"In today’s America, to not be able to get down, or at least pretend to, is to be inarticulate. We live in a distinctly swaggery age. Obama, then, speaks a larger English than Romney – or Reagan, or Kennedy. It complements the fact that he is the first president since Martin Van Buren, who grew up speaking Dutch and broke into it when angry, to be raised in a household where more than just English was spoken. It’s stupid enough that Obama has to downplay his command of Indonesian to avoid looking like a Muslim; must we jump him for using the Black English spice kit?"
Does Obama speak Indonesian? CBS quoted him in July 2008 as saying: "I don't speak a foreign language. It's embarrassing!" Was he lying? This chart lists him as having "partial mastery" of Indonesian (and, interestingly, shows that we haven't had a President who was fluent in a foreign language since FDR).

50 years ago today: "On March 26, 1967, over 10,000 congregated in Central Park for an Easter Sunday 'Be In.'"

Untapped Cities reminds us of the ignition point of what would be The Summer of Love.
The Central Park event was organized by Paul Williams, an 18-year old who had founded the first serious rock and roll magazine, Crawdaddy, as a college freshman a year earlier, and Jim Fouratt, a gay actor who would co-found the Yippies a year later. That January, San Francisco had launched its first “Human Be In,” called Gathering of the Tribes, which had drawn 30,000 people to listen to Timothy Leary, dance to the Grateful Dead, and vibe on the free acid distributed to the crowd. The New York “Be In” would lack even that level of structure (if that’s the right word…), with flyers plastered around the city simply calling on people to “come as you are” to Sheep Meadow.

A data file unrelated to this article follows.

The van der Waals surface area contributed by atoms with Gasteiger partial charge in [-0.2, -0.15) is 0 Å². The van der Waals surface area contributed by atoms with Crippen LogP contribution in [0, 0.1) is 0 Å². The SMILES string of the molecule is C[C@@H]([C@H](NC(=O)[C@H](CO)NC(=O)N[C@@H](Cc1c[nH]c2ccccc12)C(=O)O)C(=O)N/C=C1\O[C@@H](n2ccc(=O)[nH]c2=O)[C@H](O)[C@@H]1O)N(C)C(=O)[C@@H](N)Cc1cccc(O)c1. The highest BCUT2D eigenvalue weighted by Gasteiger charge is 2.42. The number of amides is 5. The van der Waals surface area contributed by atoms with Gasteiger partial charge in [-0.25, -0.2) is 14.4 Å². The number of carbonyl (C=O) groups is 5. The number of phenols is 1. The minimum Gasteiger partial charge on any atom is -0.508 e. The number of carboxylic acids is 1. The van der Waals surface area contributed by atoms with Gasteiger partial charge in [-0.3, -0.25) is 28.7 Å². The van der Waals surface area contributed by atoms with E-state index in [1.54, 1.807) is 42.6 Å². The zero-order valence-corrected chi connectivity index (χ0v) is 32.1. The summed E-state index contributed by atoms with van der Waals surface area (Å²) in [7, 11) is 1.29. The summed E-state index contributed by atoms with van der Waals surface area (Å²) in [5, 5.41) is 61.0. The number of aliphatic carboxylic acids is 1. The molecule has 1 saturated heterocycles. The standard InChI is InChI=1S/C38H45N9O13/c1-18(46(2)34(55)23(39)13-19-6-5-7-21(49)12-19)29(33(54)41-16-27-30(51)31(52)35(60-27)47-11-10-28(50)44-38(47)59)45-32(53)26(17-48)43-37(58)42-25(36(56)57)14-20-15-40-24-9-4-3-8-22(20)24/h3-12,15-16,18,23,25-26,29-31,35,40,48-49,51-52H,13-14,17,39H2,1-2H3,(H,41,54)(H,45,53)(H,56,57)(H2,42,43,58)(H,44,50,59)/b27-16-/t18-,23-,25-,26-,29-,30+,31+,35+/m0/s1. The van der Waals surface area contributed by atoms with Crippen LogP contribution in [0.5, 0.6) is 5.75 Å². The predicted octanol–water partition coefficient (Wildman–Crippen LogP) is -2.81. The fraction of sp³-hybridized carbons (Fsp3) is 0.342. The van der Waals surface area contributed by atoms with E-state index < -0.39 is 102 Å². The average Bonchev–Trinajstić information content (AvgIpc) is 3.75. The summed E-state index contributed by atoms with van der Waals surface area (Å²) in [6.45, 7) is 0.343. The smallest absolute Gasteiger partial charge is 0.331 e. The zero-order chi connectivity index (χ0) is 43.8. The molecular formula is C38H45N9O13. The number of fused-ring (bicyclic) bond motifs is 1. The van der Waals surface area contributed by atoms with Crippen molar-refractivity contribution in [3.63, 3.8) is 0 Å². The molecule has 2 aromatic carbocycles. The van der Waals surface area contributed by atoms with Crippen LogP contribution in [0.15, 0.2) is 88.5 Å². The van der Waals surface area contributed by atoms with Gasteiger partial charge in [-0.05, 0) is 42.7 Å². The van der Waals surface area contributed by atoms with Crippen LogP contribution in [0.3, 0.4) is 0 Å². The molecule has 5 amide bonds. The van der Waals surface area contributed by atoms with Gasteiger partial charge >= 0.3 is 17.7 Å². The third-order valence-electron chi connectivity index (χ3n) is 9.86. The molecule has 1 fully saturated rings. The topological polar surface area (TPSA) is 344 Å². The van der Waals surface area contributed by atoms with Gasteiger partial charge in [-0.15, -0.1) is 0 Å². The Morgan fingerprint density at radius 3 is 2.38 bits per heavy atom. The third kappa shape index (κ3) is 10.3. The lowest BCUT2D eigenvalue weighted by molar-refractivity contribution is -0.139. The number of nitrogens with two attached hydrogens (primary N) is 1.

Here's some video:

Here's a contemporaneous article in the Village Voice, "Central Park Rite is Medieval Pageant," by Don McNeill:
Rhythms and music and mantras from all corners of the meadow echoed in exquisite harmony, and thousands of lovers vibrated into the night. It was miraculous. It was a feast for the senses; the beauty of the colors, clothes, and shrines, the sounds and the rhythms, at once familiar, the smell of flowers and frankincense, the taste of jellybeans. But the spirit of the Be-In was tuned -- in time -- to past echoes and future premonitions. Layers of inhibitions were peeled away and, for many, love and laughter became suddenly fresh....
And here we are in that future, hearing the echoes.